Preparing a Drupal Presentation with HTML5 & CSS3
In preparing for my live streamed HD session at Drupal Camp Montreal 2010, I was prompted by someone's tweet or blog post from DrupalCon Copenhagen to try a different approach with this presentation. I'd much rather be facilitating than presenting, but I do have a message I want to spread to the community, so I had to take this seriously.
Now the quality of the notes from DrupalCon's are definitely getting getting better. Here's examples from San Francisco & Copenhagen (links removed). There's stuff here that should be borrowed by many other conferences.
A few folks I respect have also written a few calls for better presentations. Gregory Heller's post We've Met The Enemy And He Is Powerpoint is great. Emma Jane Hogbin's Presenting: Make It Short and Make It Memorable at DrupalCon DC (links removed) is good. She's written some great books for the community too.
I mostly was using Presentation Zen in preparing my slides, but I certainly don't think I have prepared a example that addresses all of the many good ideas put forward in these resources. I had a pretty limited time to proceed and a few additional requirements to think of.
So I was doing a talk about accessibility & Drupal, so wanted to make sure that the slides them-selves to be pretty accessible. I wanted it to be very visual and with minimal text per slide. I am a web developer so I wanted to do it on the web & thought it would be good to have some reason to experiment with HTML5, which I hadn't had the time to play with before. Now this would mean using either Chrome or Opera, but I was fine with that.
So I took a brief look around and ended up on the HTML5 Rocks site that Google is behind. They had a working demo under an open source license & I figured I could make it work for my presentation. It worked pretty well I think. I didn't see all of the presentations, but I think I was at least one of the more visually interesting presenters.
In developing my presentation, Why Bother with Accessibility? - I managed to stay away from bullet points & use some great Creative Common's images to spice it up a lot. Sadly I didn't use @lizak's trick of neatly including the source in the footer until after the presentation.
I had already added my presentation notes & full description of the background images to the slides I was using, so it wouldn't have been difficult. I was working to consider accessibility as much as I could in my presentation. I wanted to have a presentation that was sharable outside of what I did on Sunday. Especially since there will be an archived video version of the slides, I wanted to be able to share the work I'd done with everyone.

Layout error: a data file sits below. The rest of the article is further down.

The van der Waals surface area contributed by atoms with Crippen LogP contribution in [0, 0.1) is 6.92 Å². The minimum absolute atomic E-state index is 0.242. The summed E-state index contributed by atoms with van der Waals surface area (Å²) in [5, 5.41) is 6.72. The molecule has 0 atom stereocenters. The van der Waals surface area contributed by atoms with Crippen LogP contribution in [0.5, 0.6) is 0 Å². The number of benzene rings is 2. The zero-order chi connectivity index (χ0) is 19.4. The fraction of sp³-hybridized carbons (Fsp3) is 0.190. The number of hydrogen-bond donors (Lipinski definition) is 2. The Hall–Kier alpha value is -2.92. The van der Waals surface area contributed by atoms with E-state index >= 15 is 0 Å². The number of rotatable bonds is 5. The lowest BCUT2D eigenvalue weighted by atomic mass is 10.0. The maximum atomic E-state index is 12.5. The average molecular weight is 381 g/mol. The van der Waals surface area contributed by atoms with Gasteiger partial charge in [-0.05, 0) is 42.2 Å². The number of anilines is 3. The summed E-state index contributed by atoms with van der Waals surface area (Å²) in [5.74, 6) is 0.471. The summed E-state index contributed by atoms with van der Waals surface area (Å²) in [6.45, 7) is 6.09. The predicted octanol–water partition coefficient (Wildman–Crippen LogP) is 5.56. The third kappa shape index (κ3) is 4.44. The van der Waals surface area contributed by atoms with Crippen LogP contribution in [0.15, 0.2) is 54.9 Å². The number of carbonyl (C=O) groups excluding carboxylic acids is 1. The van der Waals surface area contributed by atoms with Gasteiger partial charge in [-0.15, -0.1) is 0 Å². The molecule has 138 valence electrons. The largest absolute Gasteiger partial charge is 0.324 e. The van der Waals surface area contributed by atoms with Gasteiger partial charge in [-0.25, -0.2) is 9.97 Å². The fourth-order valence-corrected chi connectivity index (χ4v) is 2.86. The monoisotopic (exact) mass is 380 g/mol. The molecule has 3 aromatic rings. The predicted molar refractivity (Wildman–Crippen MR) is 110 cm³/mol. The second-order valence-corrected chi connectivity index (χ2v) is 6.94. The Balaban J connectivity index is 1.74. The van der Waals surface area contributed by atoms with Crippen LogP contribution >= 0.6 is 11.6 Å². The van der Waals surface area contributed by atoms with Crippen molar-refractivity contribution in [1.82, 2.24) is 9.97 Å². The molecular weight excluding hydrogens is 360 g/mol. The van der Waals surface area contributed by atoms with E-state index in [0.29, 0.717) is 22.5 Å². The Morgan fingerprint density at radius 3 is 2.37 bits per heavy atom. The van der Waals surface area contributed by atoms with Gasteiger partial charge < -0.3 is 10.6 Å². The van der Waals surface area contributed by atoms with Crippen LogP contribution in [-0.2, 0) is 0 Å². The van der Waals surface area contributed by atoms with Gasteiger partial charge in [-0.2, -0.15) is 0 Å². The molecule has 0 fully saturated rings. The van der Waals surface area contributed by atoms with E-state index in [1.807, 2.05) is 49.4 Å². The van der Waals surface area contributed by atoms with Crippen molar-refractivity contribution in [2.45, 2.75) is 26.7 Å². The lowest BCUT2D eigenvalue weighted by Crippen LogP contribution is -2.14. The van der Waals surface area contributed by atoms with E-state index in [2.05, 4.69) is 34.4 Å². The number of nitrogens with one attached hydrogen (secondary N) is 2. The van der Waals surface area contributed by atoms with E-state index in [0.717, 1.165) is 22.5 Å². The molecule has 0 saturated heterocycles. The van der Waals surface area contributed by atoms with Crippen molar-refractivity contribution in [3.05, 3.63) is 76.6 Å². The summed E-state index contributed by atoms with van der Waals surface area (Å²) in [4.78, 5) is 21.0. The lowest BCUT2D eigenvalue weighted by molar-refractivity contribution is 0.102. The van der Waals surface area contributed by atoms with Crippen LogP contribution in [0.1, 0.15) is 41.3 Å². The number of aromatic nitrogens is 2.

I definitely could have tried harder to inject a story or joke in the presentation to try to liven things up a bit. It's really hard to get folks to engage in the last session of a two day conference. That being said there were some interesting questions afterwards people were listening.
Catherine Roy told me afterwards about a practice of describing the slides being presented so that blind people could understand what everyone else is seeing. Even taking a few minutes to explain the slide verbally could have helped someone who was only able to listen to the presentation. This would actually also be useful for all of those times when you can only listen to a video cast & don't have time to watch it.
Oh ya, how could I not play with web fonts while trying this? I tried both Google Fonts and @font-face. They both seemed to work similarly well and were similarly easy to introduce to the page. To the best of my knowledge, this does not add any accessibility challenges to the page.
I look forward to seeing more introductions for HTML5 in Drupal. It seems to be a much lighter and meaningful standard. There are some modules to add on this output for Drupal 7, but it won't be working it's way into core until Drupal 8.
About The Author
Mike Gifford is the founder of OpenConcept Consulting Inc, which he started in 1999. Since then, he has been particularly active in developing and extending open source content management systems to allow people to get closer to their content. Before starting OpenConcept, Mike had worked for a number of national NGOs including Oxfam Canada and Friends of the Earth.